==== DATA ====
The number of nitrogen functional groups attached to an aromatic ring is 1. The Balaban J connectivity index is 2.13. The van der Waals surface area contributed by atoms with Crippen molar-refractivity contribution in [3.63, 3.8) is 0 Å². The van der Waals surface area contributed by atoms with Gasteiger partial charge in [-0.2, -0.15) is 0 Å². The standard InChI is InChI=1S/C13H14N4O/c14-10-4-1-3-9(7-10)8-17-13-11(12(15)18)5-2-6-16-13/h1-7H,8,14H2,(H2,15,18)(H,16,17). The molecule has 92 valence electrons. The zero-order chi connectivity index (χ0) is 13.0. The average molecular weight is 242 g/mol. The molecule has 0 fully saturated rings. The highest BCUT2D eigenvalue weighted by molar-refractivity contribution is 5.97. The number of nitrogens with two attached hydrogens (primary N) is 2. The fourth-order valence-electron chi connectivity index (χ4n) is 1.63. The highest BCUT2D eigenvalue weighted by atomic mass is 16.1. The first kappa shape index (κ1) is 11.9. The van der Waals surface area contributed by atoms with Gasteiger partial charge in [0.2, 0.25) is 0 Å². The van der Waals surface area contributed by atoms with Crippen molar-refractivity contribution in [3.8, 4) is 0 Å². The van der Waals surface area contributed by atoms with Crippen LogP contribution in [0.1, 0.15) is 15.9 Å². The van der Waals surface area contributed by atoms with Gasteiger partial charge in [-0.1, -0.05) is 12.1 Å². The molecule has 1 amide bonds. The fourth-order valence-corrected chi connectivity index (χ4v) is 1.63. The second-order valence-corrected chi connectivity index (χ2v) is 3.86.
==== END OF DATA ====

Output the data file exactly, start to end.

The number of nitrogen functional groups attached to an aromatic ring is 1. The Balaban J connectivity index is 2.13. The van der Waals surface area contributed by atoms with Crippen molar-refractivity contribution in [3.63, 3.8) is 0 Å². The van der Waals surface area contributed by atoms with Gasteiger partial charge in [-0.2, -0.15) is 0 Å². The standard InChI is InChI=1S/C13H14N4O/c14-10-4-1-3-9(7-10)8-17-13-11(12(15)18)5-2-6-16-13/h1-7H,8,14H2,(H2,15,18)(H,16,17). The molecule has 92 valence electrons. The zero-order chi connectivity index (χ0) is 13.0. The average molecular weight is 242 g/mol. The molecule has 0 fully saturated rings. The highest BCUT2D eigenvalue weighted by molar-refractivity contribution is 5.97. The number of nitrogens with two attached hydrogens (primary N) is 2. The fourth-order valence-electron chi connectivity index (χ4n) is 1.63. The highest BCUT2D eigenvalue weighted by atomic mass is 16.1. The first kappa shape index (κ1) is 11.9. The van der Waals surface area contributed by atoms with Gasteiger partial charge in [0.2, 0.25) is 0 Å². The van der Waals surface area contributed by atoms with Crippen molar-refractivity contribution in [3.8, 4) is 0 Å². The van der Waals surface area contributed by atoms with Crippen LogP contribution in [0.1, 0.15) is 15.9 Å². The van der Waals surface area contributed by atoms with Gasteiger partial charge in [-0.1, -0.05) is 12.1 Å². The molecule has 1 amide bonds. The fourth-order valence-corrected chi connectivity index (χ4v) is 1.63. The second-order valence-corrected chi connectivity index (χ2v) is 3.86.